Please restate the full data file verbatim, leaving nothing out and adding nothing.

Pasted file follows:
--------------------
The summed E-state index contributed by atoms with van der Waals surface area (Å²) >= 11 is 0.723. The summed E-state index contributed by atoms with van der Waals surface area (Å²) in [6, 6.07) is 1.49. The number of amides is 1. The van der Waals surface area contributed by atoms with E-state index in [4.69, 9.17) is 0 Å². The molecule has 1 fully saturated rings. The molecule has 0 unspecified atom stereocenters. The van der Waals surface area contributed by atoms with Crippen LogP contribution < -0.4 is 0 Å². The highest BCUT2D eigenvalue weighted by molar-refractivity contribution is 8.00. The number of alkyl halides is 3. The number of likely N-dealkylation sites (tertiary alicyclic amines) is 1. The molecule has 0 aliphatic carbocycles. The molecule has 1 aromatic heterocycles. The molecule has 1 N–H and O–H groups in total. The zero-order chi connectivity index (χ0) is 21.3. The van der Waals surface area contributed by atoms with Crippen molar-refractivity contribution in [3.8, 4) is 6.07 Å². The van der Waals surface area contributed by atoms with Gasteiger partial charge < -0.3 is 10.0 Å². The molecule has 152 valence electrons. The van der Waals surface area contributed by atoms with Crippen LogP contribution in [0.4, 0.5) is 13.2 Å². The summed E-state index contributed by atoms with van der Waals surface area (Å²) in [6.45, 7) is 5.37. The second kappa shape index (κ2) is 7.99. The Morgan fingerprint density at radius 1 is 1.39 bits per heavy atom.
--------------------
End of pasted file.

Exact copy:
The summed E-state index contributed by atoms with van der Waals surface area (Å²) >= 11 is 0.723. The summed E-state index contributed by atoms with van der Waals surface area (Å²) in [6, 6.07) is 1.49. The number of amides is 1. The van der Waals surface area contributed by atoms with E-state index in [4.69, 9.17) is 0 Å². The molecule has 1 fully saturated rings. The molecule has 0 unspecified atom stereocenters. The van der Waals surface area contributed by atoms with Crippen LogP contribution < -0.4 is 0 Å². The highest BCUT2D eigenvalue weighted by molar-refractivity contribution is 8.00. The number of alkyl halides is 3. The number of likely N-dealkylation sites (tertiary alicyclic amines) is 1. The molecule has 0 aliphatic carbocycles. The molecule has 1 aromatic heterocycles. The molecule has 1 N–H and O–H groups in total. The zero-order chi connectivity index (χ0) is 21.3. The van der Waals surface area contributed by atoms with Crippen molar-refractivity contribution in [3.8, 4) is 6.07 Å². The van der Waals surface area contributed by atoms with Gasteiger partial charge < -0.3 is 10.0 Å². The molecule has 152 valence electrons. The van der Waals surface area contributed by atoms with Crippen LogP contribution in [0.4, 0.5) is 13.2 Å². The summed E-state index contributed by atoms with van der Waals surface area (Å²) in [6.45, 7) is 5.37. The second kappa shape index (κ2) is 7.99. The Morgan fingerprint density at radius 1 is 1.39 bits per heavy atom.